Monday, August 30, 2010

Tominon 105 on a FujiFilm Instax 210

Aha!  What have we here? Possibly an important upgrade to the one and only camera that takes the incredibly sharp, fast and colorful Instax Wide film made by Fujifilm?

The Instax does not exactly lend itself well to an easy modification, and has a lot of parts, so I opted to simply graft this self-cocking Old Pol scope camera lens and shutter on the front after removing the plastic optic and native shutter - they come out with a few screws. But, the internal baffling I fear may vignette the image.  Also, the lens to film plane distance isn't that easy to control. There may be light leaks. The hot melt glue that holds that wooden Graflex black tripod mount won't fall off, though.

Results: Nothing to show from it. This lens is too long, and the internal baffles are in the way. I will have to find a smaller lens that can be recessed into the tube/snout of the 210.  Looks nice though.

Sunday, August 29, 2010

Old Photo Album Cover

I've been foraging in junk stores again, this time finding an old canvas-covered book of photos from around 1910.

Some of them are amazing, and I will post a few here and there.  This image is just from screwing around with photoshop. It's a monochrome digi, with difference clouds, then with tint, then invert applied. This is an interesting font, quite Art Nouveau, which was in style around 1900.

Thursday, August 26, 2010

The Wollensak Veritar

Shown here on a Cambo view, this rather long focal length (10") Veritar is an interesting and large lens.  Look closely and see the dots in the section of the aperture between wide open and one stop below it. These are "sharpness" indicators, as the Veritar is intended as a soft focus portrait lens with spherical  aberration that changes as a function of aperture.  The difference is big, as wide open at f6 it is really soft, and yet about one stop closed and the lens is actually reasonably sharp. Another quirk is the plane of focus, which shifts as you stop it down, so you have to be aware of that.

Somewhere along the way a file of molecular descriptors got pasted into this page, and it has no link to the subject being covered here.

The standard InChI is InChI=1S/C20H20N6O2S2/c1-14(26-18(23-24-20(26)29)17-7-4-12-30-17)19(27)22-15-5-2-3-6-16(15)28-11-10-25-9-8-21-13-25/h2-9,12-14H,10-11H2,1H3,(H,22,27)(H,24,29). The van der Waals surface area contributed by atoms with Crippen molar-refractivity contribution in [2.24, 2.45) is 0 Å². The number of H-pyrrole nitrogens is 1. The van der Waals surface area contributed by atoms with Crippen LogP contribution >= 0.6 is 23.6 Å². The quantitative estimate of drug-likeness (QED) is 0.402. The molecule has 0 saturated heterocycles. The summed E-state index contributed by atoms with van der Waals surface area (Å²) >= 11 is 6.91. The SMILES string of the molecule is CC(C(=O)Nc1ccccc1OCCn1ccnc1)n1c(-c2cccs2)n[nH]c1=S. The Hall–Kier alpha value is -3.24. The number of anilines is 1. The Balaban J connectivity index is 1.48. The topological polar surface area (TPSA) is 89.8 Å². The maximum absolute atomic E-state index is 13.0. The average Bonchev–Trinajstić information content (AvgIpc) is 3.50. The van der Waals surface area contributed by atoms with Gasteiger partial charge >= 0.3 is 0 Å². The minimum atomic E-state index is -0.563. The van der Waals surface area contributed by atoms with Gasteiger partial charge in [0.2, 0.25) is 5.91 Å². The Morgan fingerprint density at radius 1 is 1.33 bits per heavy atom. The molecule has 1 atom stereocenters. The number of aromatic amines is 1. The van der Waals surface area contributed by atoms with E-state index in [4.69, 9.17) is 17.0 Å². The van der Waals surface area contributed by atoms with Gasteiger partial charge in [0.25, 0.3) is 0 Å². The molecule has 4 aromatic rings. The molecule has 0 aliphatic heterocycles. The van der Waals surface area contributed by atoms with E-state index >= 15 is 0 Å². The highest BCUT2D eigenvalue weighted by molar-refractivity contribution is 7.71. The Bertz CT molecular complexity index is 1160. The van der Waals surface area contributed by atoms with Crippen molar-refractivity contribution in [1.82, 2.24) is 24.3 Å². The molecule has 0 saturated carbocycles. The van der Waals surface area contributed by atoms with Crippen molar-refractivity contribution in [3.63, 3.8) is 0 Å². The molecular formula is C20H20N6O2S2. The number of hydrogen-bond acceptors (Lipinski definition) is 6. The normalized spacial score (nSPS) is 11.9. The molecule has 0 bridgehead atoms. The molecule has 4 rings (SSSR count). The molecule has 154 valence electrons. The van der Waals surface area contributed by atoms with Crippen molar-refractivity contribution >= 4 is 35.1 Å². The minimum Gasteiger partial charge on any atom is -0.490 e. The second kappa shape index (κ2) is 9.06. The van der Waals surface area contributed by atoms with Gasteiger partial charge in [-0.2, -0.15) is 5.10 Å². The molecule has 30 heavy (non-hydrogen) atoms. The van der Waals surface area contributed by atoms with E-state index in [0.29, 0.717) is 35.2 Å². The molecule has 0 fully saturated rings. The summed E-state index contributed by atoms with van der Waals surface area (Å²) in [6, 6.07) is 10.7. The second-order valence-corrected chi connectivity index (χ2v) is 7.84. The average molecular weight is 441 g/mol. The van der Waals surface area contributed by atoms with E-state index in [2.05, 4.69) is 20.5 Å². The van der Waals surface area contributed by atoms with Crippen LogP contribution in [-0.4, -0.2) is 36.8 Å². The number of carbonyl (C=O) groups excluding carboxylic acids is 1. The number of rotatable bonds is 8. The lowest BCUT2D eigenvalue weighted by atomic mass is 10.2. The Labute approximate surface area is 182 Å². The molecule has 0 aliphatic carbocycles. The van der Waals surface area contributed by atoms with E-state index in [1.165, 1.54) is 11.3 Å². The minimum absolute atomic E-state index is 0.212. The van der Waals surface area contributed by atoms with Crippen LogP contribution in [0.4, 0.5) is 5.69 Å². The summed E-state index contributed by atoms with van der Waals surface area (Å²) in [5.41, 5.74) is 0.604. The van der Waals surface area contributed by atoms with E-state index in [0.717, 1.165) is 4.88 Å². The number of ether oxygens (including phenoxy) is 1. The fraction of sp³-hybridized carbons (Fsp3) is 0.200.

I found this one at a garage sale several years ago. The lens is mounted in a large Alphax shutter that is so big that its top speed is only 1/50th of a second. But it is self-cocking, and works nicely.  The white ring is an addition done by me - a machined Delrin ring, to cover up some corrosion, and to make the cap slip on and off very smoothly.

Posting this to cheer myself up, after hearing that FP100B45 is indeed off the air. If you want this wonderful stuff, you better get it now. It is hard to believe how quickly Fuji reversed itself on that one (or did that batch simply run out - they do make batches) . Of course we can't dislike them for making what was the best 4X5 instant positive in the first place! It blew Old Pol away in my opinion.

Now today we hear that TIP is planning to start up their 8X10 line next year. That's great news indeed, and one would have to imagine that if TIP grows, it might offer a 4X5 material too, to fill the looming gap. And what about packfilm? Can we expect more of that in the future, or none? Hard to say. With Phase One backs still costing $40K (for the full frame) we have a long way to go before we can make the jump, and those little sensors - they just don't cut it in the world of selective focus, image planes, Sheimpflug,


and so forth.

Now there is an inkling that the FP-3000B45 may make its way to the US soon!  Yes, I have heard that, and if it does, I will get a case or two and use it for handheld shooting.  A nice big negative like that might scan in well, though it will still have some grain. If you look at the hands below, especially the second image, you can see that I found a reasonable curve, and it does have a nice quality.